Hampshire’s Holistic Admissions Evaluates What Matters

Editorial Board

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Admission to Hampshire College got a little simpler, a bit harder and a whole lot more innovative last year — and it has the results to prove it. The private liberal arts college in Amherst, MA, decided not to accept SAT and ACT scores from applicants for the class of 2019, pushing past the “test-optional” policy many similar schools have adopted. Hampshire’s decision has disqualified it from inclusion in U.S. News & World Report’s annual ranking of the U.S.’s “Best Colleges,” as standardized test scores account for just over eight percent of a school’s ranking.

Two weeks ago, the Editorial Board wrote about the benefits of a numbers-based approach to evaluating colleges (“College Scorecard Can Disrupt Higher Ed’s Prestige Economy,” Sept. 18, 2015). In an often hostile post-graduation climate characterized by high unemployment and rising student debt, looking at a college’s return on investment can be helpful. But that doesn’t mean that Hampshire’s radically holistic approach to admissions isn’t a smart move. Removing SAT and ACT scores from the equation allows admissions officers to cut right to what’s most important and make better predictions of student success — many of the same benefits provided by President Obama’s College Scorecard.

Hampshire President Jonathan Lash, who also serves as a director of the D.C. global environmental research organization World Resource Institute, published his college’s findings on how its SAT and ACT ban impacted the admissions process in The Chicago Tribune last week. “Standardized test scores do not predict a student’s success at our college,” Lash wrote. “SATs/ACTs are strongly biased against low-income students and students of color, at a time when diversity is critical to our mission. … Not once did we sit in an Admissions committee meeting and ‘wish we had a test score.’” Statistics from Hampshire’s class of 2019 speak to the benefits of removing test scores from the application process: Hampshire’s yield, or percent of students who are accepted and subsequently enroll, rose from 18 percent to 26 percent in just one year. While the quantity of student applications decreased — probably due to the greater number of essays required — quality increased as prospective students focused more on their achievements and talents, according to Lash. What’s more, students of color make up 31 percent of the class of 2019, compared to 21 percent from two years ago, and 18 percent of this year’s admitted students were first-generation.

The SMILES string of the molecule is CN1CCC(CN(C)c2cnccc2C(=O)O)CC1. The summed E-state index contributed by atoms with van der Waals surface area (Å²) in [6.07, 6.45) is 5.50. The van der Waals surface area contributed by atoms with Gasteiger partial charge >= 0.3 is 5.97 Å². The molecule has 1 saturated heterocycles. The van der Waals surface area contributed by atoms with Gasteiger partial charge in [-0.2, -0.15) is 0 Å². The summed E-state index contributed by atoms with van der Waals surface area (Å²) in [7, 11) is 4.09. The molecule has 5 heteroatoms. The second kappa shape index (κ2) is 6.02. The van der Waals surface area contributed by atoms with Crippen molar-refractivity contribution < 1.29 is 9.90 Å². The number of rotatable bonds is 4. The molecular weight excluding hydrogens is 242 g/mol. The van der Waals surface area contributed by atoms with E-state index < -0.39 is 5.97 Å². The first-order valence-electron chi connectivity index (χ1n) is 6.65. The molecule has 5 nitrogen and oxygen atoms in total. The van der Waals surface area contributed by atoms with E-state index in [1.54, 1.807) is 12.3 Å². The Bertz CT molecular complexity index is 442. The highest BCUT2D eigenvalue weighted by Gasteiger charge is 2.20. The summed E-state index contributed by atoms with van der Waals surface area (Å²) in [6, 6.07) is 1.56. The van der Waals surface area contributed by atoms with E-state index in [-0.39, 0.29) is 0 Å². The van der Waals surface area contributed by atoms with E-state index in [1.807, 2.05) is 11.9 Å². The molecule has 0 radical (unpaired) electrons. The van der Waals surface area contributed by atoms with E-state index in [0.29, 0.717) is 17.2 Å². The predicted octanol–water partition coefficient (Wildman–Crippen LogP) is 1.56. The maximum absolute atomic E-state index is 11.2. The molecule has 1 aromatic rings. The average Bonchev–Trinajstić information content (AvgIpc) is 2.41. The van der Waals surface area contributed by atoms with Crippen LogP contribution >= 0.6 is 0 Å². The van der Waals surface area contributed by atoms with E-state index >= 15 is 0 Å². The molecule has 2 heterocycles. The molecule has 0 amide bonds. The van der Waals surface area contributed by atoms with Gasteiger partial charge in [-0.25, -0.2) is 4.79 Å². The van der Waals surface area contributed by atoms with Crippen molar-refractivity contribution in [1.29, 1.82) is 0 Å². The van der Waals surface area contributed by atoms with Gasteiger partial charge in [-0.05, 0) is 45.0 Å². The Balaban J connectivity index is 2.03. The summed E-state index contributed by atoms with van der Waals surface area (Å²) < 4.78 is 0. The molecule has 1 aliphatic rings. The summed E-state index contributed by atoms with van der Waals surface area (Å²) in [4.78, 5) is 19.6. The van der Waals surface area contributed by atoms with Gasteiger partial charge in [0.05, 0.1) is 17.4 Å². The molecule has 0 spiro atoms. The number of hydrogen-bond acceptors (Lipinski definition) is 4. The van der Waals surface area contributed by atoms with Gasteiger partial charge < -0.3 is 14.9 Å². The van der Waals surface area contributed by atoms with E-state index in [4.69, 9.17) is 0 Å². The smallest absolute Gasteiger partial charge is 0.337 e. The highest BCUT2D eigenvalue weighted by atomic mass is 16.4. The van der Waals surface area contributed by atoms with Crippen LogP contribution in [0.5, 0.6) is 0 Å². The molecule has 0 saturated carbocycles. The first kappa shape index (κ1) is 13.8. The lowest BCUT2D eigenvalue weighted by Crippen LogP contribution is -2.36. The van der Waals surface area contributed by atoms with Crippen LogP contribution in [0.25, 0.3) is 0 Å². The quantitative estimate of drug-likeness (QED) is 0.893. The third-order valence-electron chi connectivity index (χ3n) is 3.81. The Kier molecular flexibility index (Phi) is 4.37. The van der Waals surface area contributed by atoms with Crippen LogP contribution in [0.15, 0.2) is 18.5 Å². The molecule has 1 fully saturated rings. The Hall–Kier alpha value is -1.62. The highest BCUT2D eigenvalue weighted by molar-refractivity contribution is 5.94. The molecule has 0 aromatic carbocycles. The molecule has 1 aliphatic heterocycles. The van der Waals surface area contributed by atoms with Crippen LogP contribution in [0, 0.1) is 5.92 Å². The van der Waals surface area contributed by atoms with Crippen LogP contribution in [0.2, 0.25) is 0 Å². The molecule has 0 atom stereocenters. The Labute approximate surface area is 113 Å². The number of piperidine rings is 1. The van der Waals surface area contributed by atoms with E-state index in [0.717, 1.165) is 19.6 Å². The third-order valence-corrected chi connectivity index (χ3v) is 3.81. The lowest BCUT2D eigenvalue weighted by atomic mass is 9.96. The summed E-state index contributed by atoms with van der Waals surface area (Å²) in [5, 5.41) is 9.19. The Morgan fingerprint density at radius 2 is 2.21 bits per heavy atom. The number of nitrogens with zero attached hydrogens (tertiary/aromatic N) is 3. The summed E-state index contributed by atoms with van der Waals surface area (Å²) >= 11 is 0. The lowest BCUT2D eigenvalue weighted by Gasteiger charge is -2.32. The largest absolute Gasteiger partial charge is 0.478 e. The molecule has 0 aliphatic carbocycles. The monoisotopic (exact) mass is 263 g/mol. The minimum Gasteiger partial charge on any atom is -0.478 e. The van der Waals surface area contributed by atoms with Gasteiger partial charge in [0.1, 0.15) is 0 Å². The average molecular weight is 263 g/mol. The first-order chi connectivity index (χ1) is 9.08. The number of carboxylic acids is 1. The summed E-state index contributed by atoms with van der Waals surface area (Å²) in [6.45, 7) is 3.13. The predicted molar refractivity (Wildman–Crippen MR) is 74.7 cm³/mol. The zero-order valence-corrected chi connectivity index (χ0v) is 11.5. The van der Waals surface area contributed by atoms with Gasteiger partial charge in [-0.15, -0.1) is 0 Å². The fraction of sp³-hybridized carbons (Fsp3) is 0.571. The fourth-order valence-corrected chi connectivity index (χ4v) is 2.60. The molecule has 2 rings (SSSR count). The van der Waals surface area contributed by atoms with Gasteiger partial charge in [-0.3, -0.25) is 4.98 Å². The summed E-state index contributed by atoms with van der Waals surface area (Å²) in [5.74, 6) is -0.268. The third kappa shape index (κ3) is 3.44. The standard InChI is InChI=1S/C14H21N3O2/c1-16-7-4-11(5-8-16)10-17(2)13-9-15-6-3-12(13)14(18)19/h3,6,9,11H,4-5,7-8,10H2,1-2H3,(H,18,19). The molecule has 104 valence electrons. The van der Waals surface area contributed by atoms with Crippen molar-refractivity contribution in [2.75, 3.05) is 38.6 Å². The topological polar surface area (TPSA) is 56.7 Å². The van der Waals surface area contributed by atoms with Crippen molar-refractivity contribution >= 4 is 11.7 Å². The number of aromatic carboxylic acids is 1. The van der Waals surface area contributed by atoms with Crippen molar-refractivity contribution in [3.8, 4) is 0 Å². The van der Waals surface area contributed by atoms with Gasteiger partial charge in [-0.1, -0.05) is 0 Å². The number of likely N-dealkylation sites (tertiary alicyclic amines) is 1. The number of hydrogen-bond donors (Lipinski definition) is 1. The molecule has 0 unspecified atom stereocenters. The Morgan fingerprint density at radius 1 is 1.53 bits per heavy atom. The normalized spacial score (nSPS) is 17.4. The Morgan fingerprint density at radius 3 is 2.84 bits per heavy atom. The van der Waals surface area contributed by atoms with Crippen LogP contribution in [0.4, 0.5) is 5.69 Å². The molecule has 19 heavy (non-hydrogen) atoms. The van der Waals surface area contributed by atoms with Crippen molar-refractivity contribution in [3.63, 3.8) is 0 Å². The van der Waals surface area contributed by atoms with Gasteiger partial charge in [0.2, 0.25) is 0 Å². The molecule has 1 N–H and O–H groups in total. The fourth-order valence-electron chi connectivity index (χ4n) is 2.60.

The admissions committee saved time and expense as their pool dwindled, thereby becoming “more targeted, engaged, passionate and robust,” according to Lash. This dramatic reorganization of priorities allowed the committee to get a clearer view of what it believes ultimately qualifies a student for admission: well-rounded character, a desire to learn and alternative avenues of intelligence.

When you think about it, it’s not that different from what Obama’s College Scorecard aims to accomplish, though Hampshire achieves this goal by favoring a subjective rather than an objective method. Just as College Scorecard provides prospective students with streamlined information about a college’s potential to increase their individual earning potentials, Hampshire College can now more accurately predict how students might affect the intellectual climate of the campus and perform in classes. The college’s new admissions criteria complement the Scorecard in that they measure “return on investment” from the college’s point of view — how likely a student is to succeed at that school, not monetarily and not after graduation, but academically over the next four years. Hampshire can rest more easily knowing that their investment in each student hasn’t been diluted by extraneous factors.

It’s worth noting that Hampshire also gives students written assessments in lieu of grades. In a sense, last year’s shift in admissions philosophy simply brings that office in line with the college’s academic departments. But we wonder whether holistic evaluation prior to enrollment provides the same benefits as holistic evaluation after enrollment. Is there ever a time or place to compare students using numerical metrics? Are colleges themselves the only entities for whom reduction to a single number is acceptable?

For now, no. By not accepting the SAT or ACT, Hampshire is in the extreme minority. But trailblazers lead to trends, which themselves lead to paradigm shifts. Who knows — maybe several years down the road, students and colleges will have the tools they need to cut the fat and find a match more efficiently.

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